The rules that govern the game of cricket can be found in the ‘Laws of Cricket’ from The Official MCC Website.

What we typically think of as the rules of cricket are in fact a set of laws that are overseen by the MCC ( Mareylebone Cricket Club) in London, for more on this go to the section on the history of cricket.

The MCC are the framers of cricket’s laws.

These rules or laws as they are known have evolved over hundreds of years, going back to what is believed to be the the first known records of the game in England, in the middle ages.

In 1299-1300 it is recorded in the Royal Wardrobe Accounts for the then Prince Edward the II, to play ‘creag’ and other games.

It is too tenuous to suggest that ‘creag’ is the game that cricket is based upon, but games like ‘creag’ and ‘criquet’, a variation of club ball, (a game that Edward the III had sought to eradicate in 1369), are believed to be the early origins of what we now know as cricket.

In 1744 the rules/laws of cricket had been codified and in 1788 were revised by the Marylebone Cricket Club, they covered the length of the pitch, the distance between creases, wicket size, and ball weight.

The MCC version was not immediately accepted, nor necessarily applied with any consistency, but over time they became the standard by which clubs and counties began to apply rules to the game.

The codification and revisions in 1744 and 1788 are the foundations of the rules of cricket that are applied universally throughout the cricketing world today, they are amended when it is appropriate to keep pace with the game’s development.

Major changes were brought in to accommodate players wearing pads and ( the LBW law ) and over arm bowling.

On 1st October 2010, a new edition of the Laws of Cricket came into force. This edition, known as the 2000 Code 4th Edition – 2010, is displayed on the MCC website and is the most up to date version, for use in all competitions.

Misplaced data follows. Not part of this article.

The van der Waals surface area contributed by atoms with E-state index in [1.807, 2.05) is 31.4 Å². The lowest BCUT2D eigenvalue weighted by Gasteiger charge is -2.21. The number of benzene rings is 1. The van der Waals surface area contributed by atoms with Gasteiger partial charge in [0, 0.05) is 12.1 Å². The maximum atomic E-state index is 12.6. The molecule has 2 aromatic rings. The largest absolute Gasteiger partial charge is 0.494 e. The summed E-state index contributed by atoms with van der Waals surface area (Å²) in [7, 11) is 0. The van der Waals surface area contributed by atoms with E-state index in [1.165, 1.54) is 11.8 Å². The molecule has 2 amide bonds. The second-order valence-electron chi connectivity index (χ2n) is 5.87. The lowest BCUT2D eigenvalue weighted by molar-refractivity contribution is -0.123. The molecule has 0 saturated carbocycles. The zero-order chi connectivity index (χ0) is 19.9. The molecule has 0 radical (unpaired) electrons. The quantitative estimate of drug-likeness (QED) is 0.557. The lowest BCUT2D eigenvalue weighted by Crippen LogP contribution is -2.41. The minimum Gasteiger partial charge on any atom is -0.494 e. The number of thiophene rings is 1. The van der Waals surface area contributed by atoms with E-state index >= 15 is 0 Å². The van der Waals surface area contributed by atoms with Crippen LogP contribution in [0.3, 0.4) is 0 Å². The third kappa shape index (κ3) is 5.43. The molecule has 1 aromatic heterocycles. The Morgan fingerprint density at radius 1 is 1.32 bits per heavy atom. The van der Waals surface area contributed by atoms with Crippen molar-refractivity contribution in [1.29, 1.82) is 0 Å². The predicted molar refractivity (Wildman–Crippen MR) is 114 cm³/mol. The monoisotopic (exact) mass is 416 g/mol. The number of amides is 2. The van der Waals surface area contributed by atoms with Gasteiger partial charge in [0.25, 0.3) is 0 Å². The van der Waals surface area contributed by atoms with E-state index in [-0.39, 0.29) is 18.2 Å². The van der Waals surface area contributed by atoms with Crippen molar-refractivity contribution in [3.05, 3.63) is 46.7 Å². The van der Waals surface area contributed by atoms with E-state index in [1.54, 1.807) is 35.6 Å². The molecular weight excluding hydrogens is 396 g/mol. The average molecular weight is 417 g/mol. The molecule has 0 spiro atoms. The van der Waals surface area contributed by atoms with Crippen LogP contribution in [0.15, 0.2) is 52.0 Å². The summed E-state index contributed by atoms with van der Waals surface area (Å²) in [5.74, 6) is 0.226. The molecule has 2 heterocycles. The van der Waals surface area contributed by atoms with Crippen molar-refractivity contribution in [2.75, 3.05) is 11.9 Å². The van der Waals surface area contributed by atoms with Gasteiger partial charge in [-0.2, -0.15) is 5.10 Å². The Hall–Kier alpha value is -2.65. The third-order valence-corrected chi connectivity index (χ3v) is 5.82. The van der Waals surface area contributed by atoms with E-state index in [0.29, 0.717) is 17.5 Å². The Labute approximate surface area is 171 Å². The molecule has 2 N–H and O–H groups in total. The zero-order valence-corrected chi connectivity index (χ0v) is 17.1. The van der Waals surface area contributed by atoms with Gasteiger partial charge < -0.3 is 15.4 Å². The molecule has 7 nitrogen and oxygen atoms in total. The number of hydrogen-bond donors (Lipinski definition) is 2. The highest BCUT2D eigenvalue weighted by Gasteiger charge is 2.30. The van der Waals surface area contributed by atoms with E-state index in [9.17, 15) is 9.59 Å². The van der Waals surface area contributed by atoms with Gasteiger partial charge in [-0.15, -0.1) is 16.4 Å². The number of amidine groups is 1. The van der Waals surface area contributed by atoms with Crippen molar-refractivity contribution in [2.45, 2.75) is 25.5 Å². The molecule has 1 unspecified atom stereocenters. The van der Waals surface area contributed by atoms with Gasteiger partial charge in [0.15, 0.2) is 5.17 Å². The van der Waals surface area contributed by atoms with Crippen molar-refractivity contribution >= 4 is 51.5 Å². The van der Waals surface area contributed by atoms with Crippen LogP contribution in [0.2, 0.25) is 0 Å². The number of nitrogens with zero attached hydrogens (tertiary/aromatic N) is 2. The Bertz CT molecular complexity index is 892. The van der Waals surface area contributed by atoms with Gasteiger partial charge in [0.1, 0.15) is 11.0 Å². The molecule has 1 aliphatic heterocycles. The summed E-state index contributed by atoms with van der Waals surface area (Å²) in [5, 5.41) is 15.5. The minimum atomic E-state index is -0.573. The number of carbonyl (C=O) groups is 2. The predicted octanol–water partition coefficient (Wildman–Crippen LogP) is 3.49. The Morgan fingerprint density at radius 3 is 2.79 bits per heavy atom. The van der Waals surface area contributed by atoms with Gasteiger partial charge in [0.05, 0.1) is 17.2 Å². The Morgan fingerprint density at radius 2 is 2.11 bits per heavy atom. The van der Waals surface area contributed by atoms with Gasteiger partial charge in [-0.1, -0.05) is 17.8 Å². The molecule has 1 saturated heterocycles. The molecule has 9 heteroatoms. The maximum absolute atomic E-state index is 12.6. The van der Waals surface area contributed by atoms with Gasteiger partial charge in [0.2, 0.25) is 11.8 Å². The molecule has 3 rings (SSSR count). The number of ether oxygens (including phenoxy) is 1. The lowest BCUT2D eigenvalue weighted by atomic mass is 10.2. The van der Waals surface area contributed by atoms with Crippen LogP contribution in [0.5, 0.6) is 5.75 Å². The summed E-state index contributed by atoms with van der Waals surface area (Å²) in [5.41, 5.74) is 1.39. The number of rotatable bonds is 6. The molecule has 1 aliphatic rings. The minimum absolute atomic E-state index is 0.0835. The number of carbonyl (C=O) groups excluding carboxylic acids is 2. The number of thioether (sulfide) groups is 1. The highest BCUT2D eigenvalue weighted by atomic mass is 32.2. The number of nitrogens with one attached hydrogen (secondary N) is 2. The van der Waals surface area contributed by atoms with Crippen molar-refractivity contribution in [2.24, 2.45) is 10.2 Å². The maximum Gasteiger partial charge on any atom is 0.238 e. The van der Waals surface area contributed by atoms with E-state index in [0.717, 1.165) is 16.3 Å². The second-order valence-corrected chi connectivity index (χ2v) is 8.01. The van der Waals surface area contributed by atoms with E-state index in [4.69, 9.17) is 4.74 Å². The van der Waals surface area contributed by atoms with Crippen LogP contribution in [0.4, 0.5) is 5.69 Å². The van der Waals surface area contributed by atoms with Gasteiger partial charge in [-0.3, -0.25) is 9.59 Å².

Spirit of Cricket

Since the introduction of the 2000 Code, the Spirit of Cricket Preamble has been an important feature, providing the context in which the game is intended to be played.

Learn more about the Spirit of Cricket and MCC’s initiatives to promote it.

MCC’s Open Learning Manual is a comprehensive guide for umpires and students of the Laws who want to gain a better understanding of the Laws and their application.

The Laws of Cricket cover :

Law 1 : The Players

Law 2 : Subs and Runners, Batsman or Fieldsman Leaving The Field, Batsman Retiring, Commencing Innings

Law 3 : The Umpires

Law 4 : The Scorers

Law 5 : The Ball

Law 6 : The Bat

Law 7 : The Pitch

Law 8 : The Wicket

Law 9 : The Bowling, Popping and Return Creases

Law 10 : Preparation And Maintenance Of The Playing Area

Law 11 : Covering The Pitch

Law 12 : Innings

Law 13 : The Follow-On

Law 14 : Declaration And Forfeiture

Law 15 : Intervals

Law 16 : Start Of Play; Cessation Of Play

Law 17 : Practice On The Field

Law 18 : Scoring Runs

Law 19 : Boundaries

Law 20 : Lost Ball

Law 21 : The Result

Law 22 : The Over

Law 23 : Dead Ball

Law 24 : No Ball

Law 25 : Wide Ball

Law 26 : Bye And Leg Bye

Law 27 : Appeals

Law 28 : The Wicket Is Down

Law 29 : Batsman Out Of His Ground

Law 30 : Bowled

Law 31 : Timed Out

Law 32 : Caught

Law 33 : Handled The Ball

Law 34 : Hit The Ball Twice

Law 35 : Hit Wicket

Law 36 : Leg Before Wicket

Law 37 : Obstructing The Field

Law 38 : Run Out

Law 39 : Stumped

Law 40 : The Wicket-Keeper

Law 41 : The Fielder

Law 42 : Fair And Unfair Play